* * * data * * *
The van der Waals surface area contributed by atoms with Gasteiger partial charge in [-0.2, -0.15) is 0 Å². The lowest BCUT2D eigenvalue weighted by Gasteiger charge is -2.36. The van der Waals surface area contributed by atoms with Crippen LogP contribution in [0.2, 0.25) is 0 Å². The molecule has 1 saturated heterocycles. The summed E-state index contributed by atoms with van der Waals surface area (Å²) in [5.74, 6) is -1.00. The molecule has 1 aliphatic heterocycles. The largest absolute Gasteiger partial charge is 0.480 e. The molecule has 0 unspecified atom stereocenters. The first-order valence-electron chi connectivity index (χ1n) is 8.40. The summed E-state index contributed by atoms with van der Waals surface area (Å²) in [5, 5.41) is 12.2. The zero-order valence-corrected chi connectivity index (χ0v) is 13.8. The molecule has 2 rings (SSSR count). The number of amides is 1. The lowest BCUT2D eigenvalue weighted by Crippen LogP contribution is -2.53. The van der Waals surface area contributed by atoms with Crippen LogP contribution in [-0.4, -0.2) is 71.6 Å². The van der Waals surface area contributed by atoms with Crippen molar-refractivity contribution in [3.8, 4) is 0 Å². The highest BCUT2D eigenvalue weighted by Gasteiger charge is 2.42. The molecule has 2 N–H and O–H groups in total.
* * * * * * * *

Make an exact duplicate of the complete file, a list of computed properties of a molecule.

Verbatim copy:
The van der Waals surface area contributed by atoms with Gasteiger partial charge in [-0.2, -0.15) is 0 Å². The lowest BCUT2D eigenvalue weighted by Gasteiger charge is -2.36. The van der Waals surface area contributed by atoms with Crippen LogP contribution in [0.2, 0.25) is 0 Å². The molecule has 1 saturated heterocycles. The summed E-state index contributed by atoms with van der Waals surface area (Å²) in [5.74, 6) is -1.00. The molecule has 1 aliphatic heterocycles. The largest absolute Gasteiger partial charge is 0.480 e. The molecule has 0 unspecified atom stereocenters. The first-order valence-electron chi connectivity index (χ1n) is 8.40. The summed E-state index contributed by atoms with van der Waals surface area (Å²) in [5, 5.41) is 12.2. The zero-order valence-corrected chi connectivity index (χ0v) is 13.8. The molecule has 2 rings (SSSR count). The number of amides is 1. The lowest BCUT2D eigenvalue weighted by Crippen LogP contribution is -2.53. The van der Waals surface area contributed by atoms with Crippen LogP contribution in [-0.4, -0.2) is 71.6 Å². The van der Waals surface area contributed by atoms with Crippen molar-refractivity contribution in [3.8, 4) is 0 Å². The highest BCUT2D eigenvalue weighted by Gasteiger charge is 2.42. The molecule has 2 N–H and O–H groups in total.